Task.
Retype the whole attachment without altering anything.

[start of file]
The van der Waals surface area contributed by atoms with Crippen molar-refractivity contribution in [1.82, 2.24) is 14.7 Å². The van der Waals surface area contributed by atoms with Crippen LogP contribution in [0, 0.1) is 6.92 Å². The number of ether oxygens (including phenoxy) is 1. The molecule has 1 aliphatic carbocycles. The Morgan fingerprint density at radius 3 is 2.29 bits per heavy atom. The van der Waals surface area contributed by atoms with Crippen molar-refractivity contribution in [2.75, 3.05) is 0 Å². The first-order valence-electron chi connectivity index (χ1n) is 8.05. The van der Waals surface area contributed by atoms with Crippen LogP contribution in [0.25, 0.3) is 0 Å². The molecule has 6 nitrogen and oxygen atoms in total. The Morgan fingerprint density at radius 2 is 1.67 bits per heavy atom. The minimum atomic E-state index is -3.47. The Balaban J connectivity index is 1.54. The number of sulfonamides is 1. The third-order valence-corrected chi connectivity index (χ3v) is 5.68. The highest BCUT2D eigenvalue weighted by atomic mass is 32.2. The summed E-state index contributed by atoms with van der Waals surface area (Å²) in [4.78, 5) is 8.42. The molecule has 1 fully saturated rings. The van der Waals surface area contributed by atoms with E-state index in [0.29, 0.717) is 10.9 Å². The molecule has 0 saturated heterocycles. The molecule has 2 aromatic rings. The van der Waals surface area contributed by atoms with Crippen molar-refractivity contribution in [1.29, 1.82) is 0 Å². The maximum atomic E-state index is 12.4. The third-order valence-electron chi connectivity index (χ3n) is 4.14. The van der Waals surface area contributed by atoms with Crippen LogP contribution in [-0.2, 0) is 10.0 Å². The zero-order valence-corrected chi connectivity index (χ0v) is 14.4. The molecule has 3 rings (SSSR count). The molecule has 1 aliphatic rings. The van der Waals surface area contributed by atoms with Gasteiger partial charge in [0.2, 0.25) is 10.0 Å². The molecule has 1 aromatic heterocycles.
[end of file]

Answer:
The van der Waals surface area contributed by atoms with Crippen molar-refractivity contribution in [1.82, 2.24) is 14.7 Å². The van der Waals surface area contributed by atoms with Crippen LogP contribution in [0, 0.1) is 6.92 Å². The number of ether oxygens (including phenoxy) is 1. The molecule has 1 aliphatic carbocycles. The Morgan fingerprint density at radius 3 is 2.29 bits per heavy atom. The van der Waals surface area contributed by atoms with Crippen molar-refractivity contribution in [2.75, 3.05) is 0 Å². The first-order valence-electron chi connectivity index (χ1n) is 8.05. The van der Waals surface area contributed by atoms with Crippen LogP contribution in [0.25, 0.3) is 0 Å². The molecule has 6 nitrogen and oxygen atoms in total. The Morgan fingerprint density at radius 2 is 1.67 bits per heavy atom. The minimum atomic E-state index is -3.47. The Balaban J connectivity index is 1.54. The number of sulfonamides is 1. The third-order valence-corrected chi connectivity index (χ3v) is 5.68. The highest BCUT2D eigenvalue weighted by atomic mass is 32.2. The summed E-state index contributed by atoms with van der Waals surface area (Å²) in [4.78, 5) is 8.42. The molecule has 1 fully saturated rings. The van der Waals surface area contributed by atoms with E-state index in [0.29, 0.717) is 10.9 Å². The molecule has 0 saturated heterocycles. The molecule has 2 aromatic rings. The van der Waals surface area contributed by atoms with Crippen molar-refractivity contribution in [1.29, 1.82) is 0 Å². The maximum atomic E-state index is 12.4. The third-order valence-electron chi connectivity index (χ3n) is 4.14. The van der Waals surface area contributed by atoms with Crippen LogP contribution in [-0.2, 0) is 10.0 Å². The zero-order valence-corrected chi connectivity index (χ0v) is 14.4. The molecule has 3 rings (SSSR count). The molecule has 1 aliphatic rings. The van der Waals surface area contributed by atoms with Gasteiger partial charge in [0.2, 0.25) is 10.0 Å². The molecule has 1 aromatic heterocycles.